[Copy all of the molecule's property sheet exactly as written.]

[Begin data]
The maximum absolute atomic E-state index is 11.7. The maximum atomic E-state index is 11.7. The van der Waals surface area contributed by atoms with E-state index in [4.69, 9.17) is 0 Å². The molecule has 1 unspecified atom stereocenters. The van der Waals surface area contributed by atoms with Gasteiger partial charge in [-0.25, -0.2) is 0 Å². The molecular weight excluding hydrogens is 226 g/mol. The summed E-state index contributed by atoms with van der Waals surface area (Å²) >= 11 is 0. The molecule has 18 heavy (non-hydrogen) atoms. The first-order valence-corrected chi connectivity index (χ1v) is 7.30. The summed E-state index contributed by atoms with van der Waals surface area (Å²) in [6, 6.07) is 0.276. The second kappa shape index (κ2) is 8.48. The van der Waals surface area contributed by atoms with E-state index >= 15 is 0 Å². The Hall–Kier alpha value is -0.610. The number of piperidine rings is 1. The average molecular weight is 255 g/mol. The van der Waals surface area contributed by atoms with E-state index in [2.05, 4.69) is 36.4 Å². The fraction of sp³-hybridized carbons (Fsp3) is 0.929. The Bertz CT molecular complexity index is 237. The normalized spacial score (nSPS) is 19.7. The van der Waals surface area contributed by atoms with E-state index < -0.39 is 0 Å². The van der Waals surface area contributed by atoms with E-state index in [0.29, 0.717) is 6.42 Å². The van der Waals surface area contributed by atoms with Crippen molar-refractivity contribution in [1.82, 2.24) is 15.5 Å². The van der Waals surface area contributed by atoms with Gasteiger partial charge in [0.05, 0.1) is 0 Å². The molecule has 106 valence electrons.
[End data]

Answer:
The maximum absolute atomic E-state index is 11.7. The maximum atomic E-state index is 11.7. The van der Waals surface area contributed by atoms with E-state index in [4.69, 9.17) is 0 Å². The molecule has 1 unspecified atom stereocenters. The van der Waals surface area contributed by atoms with Gasteiger partial charge in [-0.25, -0.2) is 0 Å². The molecular weight excluding hydrogens is 226 g/mol. The summed E-state index contributed by atoms with van der Waals surface area (Å²) >= 11 is 0. The molecule has 18 heavy (non-hydrogen) atoms. The first-order valence-corrected chi connectivity index (χ1v) is 7.30. The summed E-state index contributed by atoms with van der Waals surface area (Å²) in [6, 6.07) is 0.276. The second kappa shape index (κ2) is 8.48. The van der Waals surface area contributed by atoms with E-state index >= 15 is 0 Å². The Hall–Kier alpha value is -0.610. The number of piperidine rings is 1. The average molecular weight is 255 g/mol. The van der Waals surface area contributed by atoms with E-state index in [2.05, 4.69) is 36.4 Å². The fraction of sp³-hybridized carbons (Fsp3) is 0.929. The Bertz CT molecular complexity index is 237. The normalized spacial score (nSPS) is 19.7. The van der Waals surface area contributed by atoms with E-state index < -0.39 is 0 Å². The van der Waals surface area contributed by atoms with E-state index in [0.29, 0.717) is 6.42 Å². The van der Waals surface area contributed by atoms with Crippen molar-refractivity contribution in [1.82, 2.24) is 15.5 Å². The van der Waals surface area contributed by atoms with Gasteiger partial charge in [0.05, 0.1) is 0 Å². The molecule has 106 valence electrons.